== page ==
Gravity is the force of attraction between all objects with mass. It is responsible for the motion of planets, the formation of galaxies, and the falling of objects on Earth. Gravity is a fundamental force in the universe that causes objects to be pulled towards each other. It is the reason why objects fall to the ground when dropped and why planets orbit around the sun.

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• 28.

### The farther you are from Earth, the ____________ your weight.

• A.

Gravity

• B.

Center

• C.

Increases

• D.

Lesser

• E.

Higher

D. Lesser
Explanation
As you move farther away from Earth, the force of gravity decreases. This means that your weight, which is the measure of the force of gravity acting on your body, will also decrease. Therefore, the correct answer is "lesser".

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• 29.

### The gravity between two objects decreases as the distance between them ____________.

• A.

Gravity

• B.

Center

• C.

Increases

• D.

Lesser

• E.

Higher

C. Increases
Explanation
The gravity between two objects decreases as the distance between them increases. This is because gravity is an attractive force that weakens with distance. As the objects move farther apart, the gravitational pull between them becomes weaker, resulting in a decrease in gravity.

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• 30.

### The more distant the body from Earth, the ____________ gravitational force of attraction.

• A.

Gravity

• B.

Center

• C.

Increases

• D.

Lesser

• E.

Higher

E. Higher
Explanation
As the distance between two objects increases, the gravitational force of attraction between them decreases. Therefore, the correct answer is "lesser".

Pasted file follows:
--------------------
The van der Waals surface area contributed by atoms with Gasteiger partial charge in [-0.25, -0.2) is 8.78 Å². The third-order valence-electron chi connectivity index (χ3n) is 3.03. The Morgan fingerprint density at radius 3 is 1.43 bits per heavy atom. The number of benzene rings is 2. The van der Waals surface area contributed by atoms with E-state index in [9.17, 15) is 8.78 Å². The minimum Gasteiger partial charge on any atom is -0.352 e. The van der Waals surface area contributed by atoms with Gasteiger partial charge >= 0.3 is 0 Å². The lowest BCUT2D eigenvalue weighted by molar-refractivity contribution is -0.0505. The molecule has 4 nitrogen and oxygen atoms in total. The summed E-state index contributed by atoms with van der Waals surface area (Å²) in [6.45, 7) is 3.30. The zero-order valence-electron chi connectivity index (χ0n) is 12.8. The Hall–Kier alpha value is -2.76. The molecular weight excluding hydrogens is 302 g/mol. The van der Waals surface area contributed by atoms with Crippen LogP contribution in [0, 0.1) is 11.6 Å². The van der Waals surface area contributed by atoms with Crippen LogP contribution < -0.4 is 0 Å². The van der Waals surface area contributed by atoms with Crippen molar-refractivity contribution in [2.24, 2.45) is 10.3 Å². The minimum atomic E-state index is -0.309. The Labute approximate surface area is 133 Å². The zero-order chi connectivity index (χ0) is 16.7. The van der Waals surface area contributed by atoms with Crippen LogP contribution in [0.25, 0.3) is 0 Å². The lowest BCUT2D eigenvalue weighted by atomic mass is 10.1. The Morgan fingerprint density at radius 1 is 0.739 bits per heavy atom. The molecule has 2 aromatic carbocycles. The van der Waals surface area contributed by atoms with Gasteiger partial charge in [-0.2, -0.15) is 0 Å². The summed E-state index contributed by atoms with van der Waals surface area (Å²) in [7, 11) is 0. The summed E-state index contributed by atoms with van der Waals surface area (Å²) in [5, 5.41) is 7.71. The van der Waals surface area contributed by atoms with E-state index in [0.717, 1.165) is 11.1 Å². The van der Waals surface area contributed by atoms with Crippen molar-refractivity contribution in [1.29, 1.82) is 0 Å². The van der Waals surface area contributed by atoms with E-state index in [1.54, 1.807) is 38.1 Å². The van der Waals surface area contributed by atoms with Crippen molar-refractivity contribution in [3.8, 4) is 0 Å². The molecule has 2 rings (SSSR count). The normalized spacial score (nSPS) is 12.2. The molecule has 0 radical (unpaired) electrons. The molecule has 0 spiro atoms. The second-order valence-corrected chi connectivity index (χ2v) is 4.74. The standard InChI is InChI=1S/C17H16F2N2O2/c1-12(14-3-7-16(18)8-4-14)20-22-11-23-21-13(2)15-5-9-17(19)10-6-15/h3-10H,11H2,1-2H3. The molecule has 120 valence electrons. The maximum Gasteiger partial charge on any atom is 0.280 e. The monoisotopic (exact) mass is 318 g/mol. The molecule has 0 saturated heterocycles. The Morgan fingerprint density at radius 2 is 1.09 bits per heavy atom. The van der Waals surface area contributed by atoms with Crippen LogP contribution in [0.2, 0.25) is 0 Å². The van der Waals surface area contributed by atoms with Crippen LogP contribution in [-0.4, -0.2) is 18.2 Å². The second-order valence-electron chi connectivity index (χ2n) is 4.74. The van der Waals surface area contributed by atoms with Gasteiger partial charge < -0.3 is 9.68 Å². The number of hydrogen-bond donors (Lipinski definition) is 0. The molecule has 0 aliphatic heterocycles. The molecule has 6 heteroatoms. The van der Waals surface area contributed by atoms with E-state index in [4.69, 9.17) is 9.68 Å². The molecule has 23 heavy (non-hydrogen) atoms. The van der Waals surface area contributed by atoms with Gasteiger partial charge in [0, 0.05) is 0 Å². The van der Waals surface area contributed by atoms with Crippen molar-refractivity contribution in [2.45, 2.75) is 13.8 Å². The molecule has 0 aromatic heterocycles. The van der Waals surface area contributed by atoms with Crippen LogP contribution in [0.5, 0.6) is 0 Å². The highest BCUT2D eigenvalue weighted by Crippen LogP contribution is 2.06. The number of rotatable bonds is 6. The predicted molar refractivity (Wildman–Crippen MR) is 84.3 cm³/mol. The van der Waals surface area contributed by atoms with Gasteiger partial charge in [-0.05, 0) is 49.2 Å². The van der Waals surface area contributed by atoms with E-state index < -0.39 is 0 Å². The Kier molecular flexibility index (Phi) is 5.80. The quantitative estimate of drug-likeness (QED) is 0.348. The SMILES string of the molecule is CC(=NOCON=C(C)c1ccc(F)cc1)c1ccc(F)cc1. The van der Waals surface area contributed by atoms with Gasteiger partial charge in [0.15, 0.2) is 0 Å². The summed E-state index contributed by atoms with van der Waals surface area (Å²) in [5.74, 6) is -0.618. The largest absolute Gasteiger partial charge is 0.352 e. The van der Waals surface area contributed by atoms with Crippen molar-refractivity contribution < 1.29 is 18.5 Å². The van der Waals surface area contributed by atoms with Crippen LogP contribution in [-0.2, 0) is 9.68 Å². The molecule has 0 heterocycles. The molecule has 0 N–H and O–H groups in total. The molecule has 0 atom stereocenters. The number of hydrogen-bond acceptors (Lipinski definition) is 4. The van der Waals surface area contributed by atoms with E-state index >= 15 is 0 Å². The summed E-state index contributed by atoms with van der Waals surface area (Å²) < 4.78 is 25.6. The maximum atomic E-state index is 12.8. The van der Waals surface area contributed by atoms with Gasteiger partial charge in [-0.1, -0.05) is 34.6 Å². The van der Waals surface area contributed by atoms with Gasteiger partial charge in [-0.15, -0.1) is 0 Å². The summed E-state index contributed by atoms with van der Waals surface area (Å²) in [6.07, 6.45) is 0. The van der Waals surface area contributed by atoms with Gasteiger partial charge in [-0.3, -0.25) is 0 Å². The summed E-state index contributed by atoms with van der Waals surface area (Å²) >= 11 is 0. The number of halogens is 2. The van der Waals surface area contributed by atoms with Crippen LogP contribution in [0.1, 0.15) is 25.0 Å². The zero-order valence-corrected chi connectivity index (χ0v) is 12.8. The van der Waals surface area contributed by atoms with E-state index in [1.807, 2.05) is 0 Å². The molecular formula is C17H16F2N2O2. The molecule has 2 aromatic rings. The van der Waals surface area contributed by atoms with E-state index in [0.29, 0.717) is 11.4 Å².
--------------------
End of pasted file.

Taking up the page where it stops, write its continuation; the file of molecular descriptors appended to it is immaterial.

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• 31.

### Energy can neither be ____________nor ____________. It is only  transformed from one form to another; the total amount of energy never changes.

• A.

Created, destroyed

• B.

Destroyed, created

• C.

Created, transformed

• D.

Transformed, created

• E.

Higher

A. Created, destroyed
Explanation
Energy can neither be created nor destroyed. This is known as the law of conservation of energy. It states that energy can only be transformed from one form to another, but the total amount of energy in a closed system remains constant. This principle is fundamental in understanding the behavior and interactions of energy in various systems.

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• 32.

### Falling objects on Earth pass through air.

• A.

True

• B.

False

A. True
Explanation
Objects falling on Earth do pass through air. When an object falls, it experiences air resistance, which is the force exerted by the air on the object as it moves through it. This resistance opposes the motion of the object and causes it to slow down. The amount of air resistance depends on factors such as the size, shape, and speed of the object. Therefore, it is true that falling objects on Earth pass through air.

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• 33.

### What goes down, comes up

• A.

True

• B.

False

B. False
Explanation
The statement "What goes down, comes up" implies that something that goes down will eventually come back up. However, this statement is not always true. There are many instances where something that goes down may not come back up. Therefore, the correct answer is False.

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• 34.

### The speed of falling objects will be the same on Earth and on the moon.

• A.

True

• B.

False

B. False
Explanation
The speed of falling objects will not be the same on Earth and on the moon because the acceleration due to gravity is different on each celestial body. On Earth, the acceleration due to gravity is approximately 9.8 m/s^2, while on the moon it is only about 1.6 m/s^2. This means that objects will fall slower on the moon compared to Earth. Therefore, the statement is false.